Fed. Fenno wondered when the food would finally arrive. Especially since these were tough times, and he’d only allocated about $1.75 for junk food, to sustain him on the icy death march from Gropius to Hauser – a grueling 13 meter distance. His hand was beginning to stroke the bottom of his last Skittles bag when the caterers finally entered to set up the spread.

What braun! What majesty! Fenno recalled those former occasions when, in times of plenty, the heroic workers of the catering firm meticulously constructed the Workshop’s bountiful spread – ironing every crease of its tablecloth, tastefully arranging every one of its myriad selection of sweets. And yet, this time, something was amiss. In came the tables, yes, but there was no high-thread-count cotton to cover their shamefully flimsy legs. There was coffee, of course, but something was amiss with the usual silver drum, graced with Louis XIV legs and sculptured cherubs: it had been replaced with a dull, brown, plastic box. The caterers left without depositing so much as a sugar cookie: there were two pitchers of water (no ice!), three cans of Coke, two Ginger Ales, and a mismatched assortment of plastic and Styrofoam cups. Fenno took a look at his rapidly emptying Skittles bag, crestfallen. Even the Peace Corps-pondering students around the room were beginning to take notice of the skimpy display. “Holy Hofstra!” screamed even the professor when he walked in on the sorry sight. “This is not what I was lured away to Harvard for!” As he skipped into the hallway, his voice echoed off Hauser’s demi-deconstructed, postmodernist walls of as he pled with his secretary to ensure that nothing was amiss with his salary. Holy Howell Jackson, Fenno thought. The recession was real.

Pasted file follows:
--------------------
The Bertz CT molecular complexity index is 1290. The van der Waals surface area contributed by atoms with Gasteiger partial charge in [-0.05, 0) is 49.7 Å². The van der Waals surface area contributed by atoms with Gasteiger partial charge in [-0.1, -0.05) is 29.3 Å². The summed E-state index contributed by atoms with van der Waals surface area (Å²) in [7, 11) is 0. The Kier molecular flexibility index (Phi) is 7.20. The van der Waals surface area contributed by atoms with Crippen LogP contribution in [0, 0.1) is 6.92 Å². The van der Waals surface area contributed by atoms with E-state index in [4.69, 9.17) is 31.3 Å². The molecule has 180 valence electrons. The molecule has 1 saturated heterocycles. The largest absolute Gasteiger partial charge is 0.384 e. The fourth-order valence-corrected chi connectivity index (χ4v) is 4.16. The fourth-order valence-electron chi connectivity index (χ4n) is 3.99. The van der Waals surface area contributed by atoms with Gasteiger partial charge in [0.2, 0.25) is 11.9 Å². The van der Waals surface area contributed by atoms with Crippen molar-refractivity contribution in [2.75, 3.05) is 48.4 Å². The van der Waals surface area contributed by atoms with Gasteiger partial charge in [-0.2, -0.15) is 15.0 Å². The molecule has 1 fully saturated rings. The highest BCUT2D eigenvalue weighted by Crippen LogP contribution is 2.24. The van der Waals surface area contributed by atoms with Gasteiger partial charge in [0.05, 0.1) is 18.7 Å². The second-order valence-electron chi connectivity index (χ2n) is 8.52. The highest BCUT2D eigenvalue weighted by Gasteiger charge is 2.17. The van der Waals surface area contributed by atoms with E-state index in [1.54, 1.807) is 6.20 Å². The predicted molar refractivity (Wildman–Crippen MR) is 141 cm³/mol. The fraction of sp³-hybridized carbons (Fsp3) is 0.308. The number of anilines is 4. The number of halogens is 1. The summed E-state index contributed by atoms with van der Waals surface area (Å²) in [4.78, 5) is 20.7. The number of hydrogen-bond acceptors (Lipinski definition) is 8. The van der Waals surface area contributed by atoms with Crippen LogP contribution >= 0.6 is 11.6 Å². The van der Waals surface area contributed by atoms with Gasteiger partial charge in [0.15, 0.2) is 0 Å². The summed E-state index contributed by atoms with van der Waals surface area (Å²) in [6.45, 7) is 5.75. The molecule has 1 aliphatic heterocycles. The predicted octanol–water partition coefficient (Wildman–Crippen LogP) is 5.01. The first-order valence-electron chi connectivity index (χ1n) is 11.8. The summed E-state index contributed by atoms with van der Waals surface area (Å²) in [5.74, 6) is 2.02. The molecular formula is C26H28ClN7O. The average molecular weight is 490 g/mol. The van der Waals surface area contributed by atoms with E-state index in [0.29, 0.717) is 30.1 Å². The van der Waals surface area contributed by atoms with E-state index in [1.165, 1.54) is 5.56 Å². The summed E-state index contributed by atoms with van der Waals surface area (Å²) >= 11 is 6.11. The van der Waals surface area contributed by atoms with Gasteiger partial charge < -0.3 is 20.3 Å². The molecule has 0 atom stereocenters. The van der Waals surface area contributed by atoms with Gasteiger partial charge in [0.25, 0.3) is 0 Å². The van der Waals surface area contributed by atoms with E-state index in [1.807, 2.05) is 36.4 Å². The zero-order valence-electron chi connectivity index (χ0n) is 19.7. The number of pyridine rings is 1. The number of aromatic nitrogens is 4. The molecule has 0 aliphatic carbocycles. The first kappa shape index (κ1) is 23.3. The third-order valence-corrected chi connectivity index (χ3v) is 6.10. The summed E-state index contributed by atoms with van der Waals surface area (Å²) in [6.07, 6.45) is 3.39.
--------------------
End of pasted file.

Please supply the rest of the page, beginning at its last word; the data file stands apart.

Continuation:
* * *

Fifteen minutes later, the seminar was in full swing – or, rather, had been in full swing, until the meager provisions at the back of the room began to ran low. Now, jaws were slacked, eyes were drooping, and the professor was pleading, again, in vain, for voices to participate in the discussion. “Fuck this,” the students’ bloodshot eyes suggested, “we just came for brownies.” Fenno was beside himself – whereas he usually stuck out animated discussions of “a Geertzian, rather than a structuralist legal discourse” until he could make for a hoard of brownie leftovers, there was no point in not heading for the door fifteen minutes early. He made a point of packing up his bag – as inconspicuously, he thought, as possible.

The gimmick hadn’t worked. The inconceivable transpired. The crankiness in the room, the silence in the other students, the petrified-of-poverty professor – all converged at that moment to demand of Fenno what he least expected: a cold call. In the free-flowing seminar of his fantasies. Fenno gulped. There may not have been cherubim clutching his coffee dispenser, he resolved, but at least he had his flask.